NEW YORK — Grocer Albertsons Cos. will buy drugstore chain Rite Aid Corp. in a deal that would accelerate the remaking of the US retail and health care industries.
The takeover would serve several purposes:
Rite Aid would get a buyer after a failed merger with another chain last year.
Albertsons would add new locations and size, amid increasing pressure from online competitors.
And the grocer’s private-equity owners would exit their 2006 investment without having to go through an initial public offering of stock in a turbulent market.
The combined companies would have about 4,900 stores, including 4,350 pharmacy locations, in 38 states, they said Tuesday. The Albertsons pharmacies are to be rebranded under the Rite Aid name.
Retailers have been under growing pressure from online competitors like Amazon.com, and the corner drugstore has been no exception. While the prescription drug businesses at pharmacies has been relatively stable, front-of-the-store sales have been in decline. Giant retailers like Walmart Inc. are also looking to play a bigger role.
The result has been consolidation.
Last year, CVS Health Corp. agreed to pay about $68 billion for health insurer Aetna Inc., while The Wall Street Journal recently reported that Walgreens Boots Alliance Inc. is in early talks to buy drug distributor AmerisourceBergen Corp. Its takeover of Rite Aid was scaled back last year, for antitrust reasons.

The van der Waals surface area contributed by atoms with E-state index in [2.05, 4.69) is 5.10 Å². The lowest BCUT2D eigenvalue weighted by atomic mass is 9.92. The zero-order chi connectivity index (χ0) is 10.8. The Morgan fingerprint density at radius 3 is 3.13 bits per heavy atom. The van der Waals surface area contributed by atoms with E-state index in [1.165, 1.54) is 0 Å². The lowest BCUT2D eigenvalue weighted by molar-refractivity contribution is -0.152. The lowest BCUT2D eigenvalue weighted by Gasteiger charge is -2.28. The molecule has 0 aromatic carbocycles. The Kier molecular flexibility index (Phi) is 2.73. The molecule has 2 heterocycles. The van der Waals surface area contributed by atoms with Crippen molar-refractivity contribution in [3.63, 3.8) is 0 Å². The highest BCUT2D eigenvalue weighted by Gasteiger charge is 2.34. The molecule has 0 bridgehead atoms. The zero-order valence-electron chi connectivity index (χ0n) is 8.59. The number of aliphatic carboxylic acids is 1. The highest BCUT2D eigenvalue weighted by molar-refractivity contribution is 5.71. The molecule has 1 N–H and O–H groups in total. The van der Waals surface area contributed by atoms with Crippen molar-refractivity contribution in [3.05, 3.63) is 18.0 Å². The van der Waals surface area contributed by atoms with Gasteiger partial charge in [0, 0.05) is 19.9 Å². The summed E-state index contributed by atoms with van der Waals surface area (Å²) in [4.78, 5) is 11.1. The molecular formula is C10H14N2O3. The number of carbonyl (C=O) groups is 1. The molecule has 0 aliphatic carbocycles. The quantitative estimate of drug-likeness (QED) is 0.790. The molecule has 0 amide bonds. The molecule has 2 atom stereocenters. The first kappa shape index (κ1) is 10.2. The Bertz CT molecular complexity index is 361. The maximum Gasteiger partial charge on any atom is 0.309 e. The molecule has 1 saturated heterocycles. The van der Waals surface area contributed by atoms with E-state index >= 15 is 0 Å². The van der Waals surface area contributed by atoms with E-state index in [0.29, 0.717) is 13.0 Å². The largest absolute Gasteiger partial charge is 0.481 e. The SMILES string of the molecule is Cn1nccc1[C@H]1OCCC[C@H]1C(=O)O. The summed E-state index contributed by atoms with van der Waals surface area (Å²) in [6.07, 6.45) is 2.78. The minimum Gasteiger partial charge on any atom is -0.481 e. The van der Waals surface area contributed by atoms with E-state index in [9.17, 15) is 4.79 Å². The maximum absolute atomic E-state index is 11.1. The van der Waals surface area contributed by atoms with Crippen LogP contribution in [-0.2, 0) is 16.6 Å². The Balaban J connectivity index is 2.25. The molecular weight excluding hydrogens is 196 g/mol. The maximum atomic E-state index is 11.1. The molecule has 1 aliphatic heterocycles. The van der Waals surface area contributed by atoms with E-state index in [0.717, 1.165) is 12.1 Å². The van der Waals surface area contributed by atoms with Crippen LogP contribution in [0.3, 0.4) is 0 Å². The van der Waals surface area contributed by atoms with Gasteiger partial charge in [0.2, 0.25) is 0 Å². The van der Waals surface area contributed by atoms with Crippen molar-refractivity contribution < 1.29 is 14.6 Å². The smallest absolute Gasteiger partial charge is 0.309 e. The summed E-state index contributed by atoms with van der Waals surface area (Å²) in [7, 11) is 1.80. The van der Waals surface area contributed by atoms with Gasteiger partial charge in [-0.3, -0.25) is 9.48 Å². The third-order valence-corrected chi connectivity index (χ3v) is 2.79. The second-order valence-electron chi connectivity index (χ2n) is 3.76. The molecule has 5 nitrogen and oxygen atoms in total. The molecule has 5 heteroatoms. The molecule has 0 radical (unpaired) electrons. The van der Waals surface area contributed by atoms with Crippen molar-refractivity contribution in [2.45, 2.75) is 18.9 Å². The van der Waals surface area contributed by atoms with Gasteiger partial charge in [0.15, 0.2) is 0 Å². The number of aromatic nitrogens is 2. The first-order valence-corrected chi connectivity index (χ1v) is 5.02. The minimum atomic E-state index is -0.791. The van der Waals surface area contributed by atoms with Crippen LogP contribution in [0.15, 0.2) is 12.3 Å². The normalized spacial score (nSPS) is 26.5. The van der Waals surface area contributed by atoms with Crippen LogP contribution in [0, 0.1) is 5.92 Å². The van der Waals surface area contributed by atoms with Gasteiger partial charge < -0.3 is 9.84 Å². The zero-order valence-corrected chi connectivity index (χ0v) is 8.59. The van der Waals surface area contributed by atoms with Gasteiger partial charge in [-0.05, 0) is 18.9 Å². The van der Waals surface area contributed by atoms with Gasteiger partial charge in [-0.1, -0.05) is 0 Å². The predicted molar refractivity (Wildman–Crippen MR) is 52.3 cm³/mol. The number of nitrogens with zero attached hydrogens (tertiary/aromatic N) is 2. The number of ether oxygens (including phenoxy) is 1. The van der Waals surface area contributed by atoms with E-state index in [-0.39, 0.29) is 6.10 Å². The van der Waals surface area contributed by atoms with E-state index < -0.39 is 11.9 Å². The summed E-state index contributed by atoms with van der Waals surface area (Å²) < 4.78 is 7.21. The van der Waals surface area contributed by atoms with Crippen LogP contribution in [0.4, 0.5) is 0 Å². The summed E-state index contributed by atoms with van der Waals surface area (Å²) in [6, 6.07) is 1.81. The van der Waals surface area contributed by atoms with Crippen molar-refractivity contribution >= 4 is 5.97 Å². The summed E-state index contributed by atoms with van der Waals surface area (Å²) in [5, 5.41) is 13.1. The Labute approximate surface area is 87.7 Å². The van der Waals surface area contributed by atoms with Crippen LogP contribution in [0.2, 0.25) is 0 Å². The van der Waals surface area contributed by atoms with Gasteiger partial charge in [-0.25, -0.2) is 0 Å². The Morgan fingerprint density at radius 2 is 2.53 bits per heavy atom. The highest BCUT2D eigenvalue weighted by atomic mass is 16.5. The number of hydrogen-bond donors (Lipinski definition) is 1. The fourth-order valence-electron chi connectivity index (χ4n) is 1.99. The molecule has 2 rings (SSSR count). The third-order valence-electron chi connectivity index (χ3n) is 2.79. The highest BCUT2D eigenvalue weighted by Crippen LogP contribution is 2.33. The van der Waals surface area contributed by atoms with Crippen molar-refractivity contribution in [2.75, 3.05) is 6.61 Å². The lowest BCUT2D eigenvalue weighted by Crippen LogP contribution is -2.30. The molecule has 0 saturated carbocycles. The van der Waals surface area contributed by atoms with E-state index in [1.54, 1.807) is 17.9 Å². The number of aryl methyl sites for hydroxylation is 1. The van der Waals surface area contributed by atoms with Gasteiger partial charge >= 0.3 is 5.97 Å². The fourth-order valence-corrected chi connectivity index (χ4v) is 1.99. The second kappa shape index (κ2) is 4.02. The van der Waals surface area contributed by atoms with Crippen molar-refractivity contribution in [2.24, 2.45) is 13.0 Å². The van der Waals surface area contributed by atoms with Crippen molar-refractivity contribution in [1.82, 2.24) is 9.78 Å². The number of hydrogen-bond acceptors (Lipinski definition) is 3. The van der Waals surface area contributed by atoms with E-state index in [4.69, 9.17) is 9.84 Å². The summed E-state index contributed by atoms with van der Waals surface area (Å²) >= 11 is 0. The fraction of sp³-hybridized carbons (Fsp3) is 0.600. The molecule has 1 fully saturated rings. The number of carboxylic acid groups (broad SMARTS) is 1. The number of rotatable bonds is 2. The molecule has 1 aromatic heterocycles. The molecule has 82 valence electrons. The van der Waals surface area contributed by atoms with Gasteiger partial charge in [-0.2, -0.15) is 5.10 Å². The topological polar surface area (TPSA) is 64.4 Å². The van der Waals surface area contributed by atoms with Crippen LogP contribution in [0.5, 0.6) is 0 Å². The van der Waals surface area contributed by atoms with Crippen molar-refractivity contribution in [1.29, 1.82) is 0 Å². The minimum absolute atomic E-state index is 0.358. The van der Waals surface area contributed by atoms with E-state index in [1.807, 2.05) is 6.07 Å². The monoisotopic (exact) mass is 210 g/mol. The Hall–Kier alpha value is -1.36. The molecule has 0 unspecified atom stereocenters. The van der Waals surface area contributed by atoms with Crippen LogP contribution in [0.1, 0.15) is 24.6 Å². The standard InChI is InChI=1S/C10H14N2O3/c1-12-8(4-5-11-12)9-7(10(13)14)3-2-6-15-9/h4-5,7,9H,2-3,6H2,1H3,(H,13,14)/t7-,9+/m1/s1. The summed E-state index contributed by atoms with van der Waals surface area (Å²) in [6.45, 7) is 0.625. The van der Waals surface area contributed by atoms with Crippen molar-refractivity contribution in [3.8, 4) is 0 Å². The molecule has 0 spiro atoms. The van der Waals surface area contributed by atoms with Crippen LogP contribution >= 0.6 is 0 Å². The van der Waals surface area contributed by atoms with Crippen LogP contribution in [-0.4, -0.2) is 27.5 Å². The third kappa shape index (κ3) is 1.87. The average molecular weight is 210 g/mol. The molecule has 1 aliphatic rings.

The deals “demonstrate some of the threats (declining reimbursement, Amazon, etc.) that drug retailers have found themselves under and each of the large public players appears to be trying to solve this issue in a different way,” said Ross Muken, an Evercore ISI analyst.
Rite Aid shares rose 3.3 percent to $2.20 Tuesday.
The companies said the deal is expected to close in the second half of the year.
“Both players are under massive profit pressure, and there is no clear solution to their competitive/margin threats via this combination,” Muken said.
Rite Aid shareholders will have a choice whether to take all stock or a combination of stock and cash. After the transaction closes, Albertsons shareholders would own 70.4 percent to 72 percent of the business, the companies said.
The companies have a combined value of about $24 billion, including debt, according to The Wall Street Journal, which reported on the transaction earlier Tuesday.
The deal follows Rite Aid’s failed attempt to sell itself to Walgreens. That merger fell apart amid scrutiny by US antitrust authorities. Walgreens eventually won approval to buy 1,932 stores, three distribution centers, and related asset for $4.4 billion in September.
Rite Aid CEO John Standley will serve as chief executive of the new company; his counterpart at Albertsons, Bob Miller, will be chairman. A name for the new company has not been decided on.
Albertsons, which is backed by the private equity firm Cerberus Capital Management, last year put plans for an initial public offering on hold after Amazon acquired Whole Foods Market Inc., according to people familiar with the situation.
Cerberus acquired Albertson’s in 2006 and got more of the brand’s stores in a $3.3 billion deal with Supervalu Inc. in 2013. It later merged the business with Safeway, creating a grocery chain of 2,000 stores and 250,000 employees across the nation. It now has 2,323 stores and 280,000 workers.